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M subdwarfs are low-metallicity M dwarfs that typically inhabit the halo population of the Galaxy. Metallicity controls the opacity of stellar atmospheres; in metal-poor stars, hydrostatic equilibrium is reached at a smaller radius, leading to smaller radii for a given effective temperature. We compile a sample of 88 stars that span spectral classes K7 to M6 and include stars with metallicity classes from solar-metallicity dwarf stars to the lowest metallicity ultra subdwarfs to test how metallicity changes the stellar radius. We fit models to Palomar Double Spectrograph (DBSP) optical spectra to derive effective temperatures (T eff ) and we measure bolometric luminosities (L bol ) by combining broad wavelength-coverage photometry with Gaia parallaxes. Radii are then computed by combining the T eff and L bol using the Stefan-Boltzman law. We find that for a given temperature, ultra subdwarfs can be as much as five times smaller than their solar-metallicity counterparts. We present color-radius and color-surface brightness relations that extend down to [Fe/H] of -2.0 dex, in order to aid the radius determination of M subdwarfs, which will be especially important for the WFIRST exoplanetary microlensing survey.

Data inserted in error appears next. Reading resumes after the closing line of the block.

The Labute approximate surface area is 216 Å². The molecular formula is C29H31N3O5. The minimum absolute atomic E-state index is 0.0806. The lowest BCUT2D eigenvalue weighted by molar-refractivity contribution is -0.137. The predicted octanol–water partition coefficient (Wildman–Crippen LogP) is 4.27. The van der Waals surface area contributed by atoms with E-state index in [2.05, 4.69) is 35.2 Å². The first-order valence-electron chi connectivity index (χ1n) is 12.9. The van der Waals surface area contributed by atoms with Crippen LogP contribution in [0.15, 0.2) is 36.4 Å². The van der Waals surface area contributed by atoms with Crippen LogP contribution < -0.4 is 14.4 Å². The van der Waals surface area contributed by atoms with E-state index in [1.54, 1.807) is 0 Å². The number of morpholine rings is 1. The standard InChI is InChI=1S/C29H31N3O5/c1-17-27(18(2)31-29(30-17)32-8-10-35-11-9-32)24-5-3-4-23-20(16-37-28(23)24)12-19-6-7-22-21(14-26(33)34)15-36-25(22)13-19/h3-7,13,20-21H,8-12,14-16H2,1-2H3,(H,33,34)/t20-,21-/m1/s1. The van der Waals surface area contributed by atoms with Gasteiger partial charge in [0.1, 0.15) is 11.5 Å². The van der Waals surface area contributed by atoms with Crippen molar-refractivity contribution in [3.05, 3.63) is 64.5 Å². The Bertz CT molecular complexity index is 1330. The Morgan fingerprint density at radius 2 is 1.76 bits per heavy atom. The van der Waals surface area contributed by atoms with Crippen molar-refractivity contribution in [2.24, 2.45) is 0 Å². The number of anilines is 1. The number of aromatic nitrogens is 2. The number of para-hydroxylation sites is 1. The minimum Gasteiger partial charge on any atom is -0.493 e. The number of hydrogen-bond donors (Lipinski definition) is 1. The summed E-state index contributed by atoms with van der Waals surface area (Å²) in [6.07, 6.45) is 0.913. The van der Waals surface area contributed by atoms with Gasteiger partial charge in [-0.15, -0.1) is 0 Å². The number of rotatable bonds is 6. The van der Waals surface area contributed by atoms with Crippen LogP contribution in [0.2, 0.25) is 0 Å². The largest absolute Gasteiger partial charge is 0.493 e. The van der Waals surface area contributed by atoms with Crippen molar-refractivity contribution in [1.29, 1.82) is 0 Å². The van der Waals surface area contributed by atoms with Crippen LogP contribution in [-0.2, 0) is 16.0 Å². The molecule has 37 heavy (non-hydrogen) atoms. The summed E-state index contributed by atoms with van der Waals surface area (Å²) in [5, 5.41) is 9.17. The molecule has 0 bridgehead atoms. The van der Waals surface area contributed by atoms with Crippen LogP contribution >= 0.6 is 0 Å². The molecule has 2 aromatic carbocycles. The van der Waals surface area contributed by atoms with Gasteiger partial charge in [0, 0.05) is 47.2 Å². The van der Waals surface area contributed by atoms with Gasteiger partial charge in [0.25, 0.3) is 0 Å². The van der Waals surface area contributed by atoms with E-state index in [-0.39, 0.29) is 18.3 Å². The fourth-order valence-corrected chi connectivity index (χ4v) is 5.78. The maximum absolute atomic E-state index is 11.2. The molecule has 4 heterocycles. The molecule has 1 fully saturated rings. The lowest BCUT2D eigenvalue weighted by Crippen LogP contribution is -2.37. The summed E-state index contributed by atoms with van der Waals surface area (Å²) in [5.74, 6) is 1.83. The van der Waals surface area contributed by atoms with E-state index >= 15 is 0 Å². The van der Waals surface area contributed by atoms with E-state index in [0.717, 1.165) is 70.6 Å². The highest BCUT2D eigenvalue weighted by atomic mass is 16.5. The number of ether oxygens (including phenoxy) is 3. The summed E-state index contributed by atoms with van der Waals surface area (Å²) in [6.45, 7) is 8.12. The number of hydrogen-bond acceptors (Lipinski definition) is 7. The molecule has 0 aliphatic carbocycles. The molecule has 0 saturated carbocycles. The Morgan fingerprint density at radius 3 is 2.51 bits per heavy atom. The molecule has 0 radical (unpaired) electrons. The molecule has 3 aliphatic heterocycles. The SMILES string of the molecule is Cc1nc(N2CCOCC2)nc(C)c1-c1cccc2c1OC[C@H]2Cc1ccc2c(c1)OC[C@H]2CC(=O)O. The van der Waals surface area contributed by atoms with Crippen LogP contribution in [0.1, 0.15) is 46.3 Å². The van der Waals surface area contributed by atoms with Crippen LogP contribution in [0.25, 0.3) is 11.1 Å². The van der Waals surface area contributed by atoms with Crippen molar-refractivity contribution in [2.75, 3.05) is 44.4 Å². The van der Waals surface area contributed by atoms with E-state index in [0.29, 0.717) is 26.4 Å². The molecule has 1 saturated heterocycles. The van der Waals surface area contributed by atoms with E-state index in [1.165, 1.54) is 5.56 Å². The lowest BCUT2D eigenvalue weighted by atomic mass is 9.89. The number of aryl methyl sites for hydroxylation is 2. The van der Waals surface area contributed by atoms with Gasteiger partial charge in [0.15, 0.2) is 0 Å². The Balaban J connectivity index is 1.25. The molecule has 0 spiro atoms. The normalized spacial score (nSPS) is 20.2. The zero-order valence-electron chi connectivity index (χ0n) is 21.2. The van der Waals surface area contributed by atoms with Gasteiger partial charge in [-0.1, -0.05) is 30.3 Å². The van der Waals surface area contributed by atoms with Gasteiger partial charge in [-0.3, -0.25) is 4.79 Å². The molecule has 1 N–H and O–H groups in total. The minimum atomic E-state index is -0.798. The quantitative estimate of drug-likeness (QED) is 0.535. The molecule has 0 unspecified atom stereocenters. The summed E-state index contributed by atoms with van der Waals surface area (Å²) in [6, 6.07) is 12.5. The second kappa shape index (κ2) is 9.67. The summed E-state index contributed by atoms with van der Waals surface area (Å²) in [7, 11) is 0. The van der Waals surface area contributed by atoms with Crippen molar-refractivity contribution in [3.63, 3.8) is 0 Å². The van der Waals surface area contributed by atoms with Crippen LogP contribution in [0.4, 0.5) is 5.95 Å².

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Astronomical Journal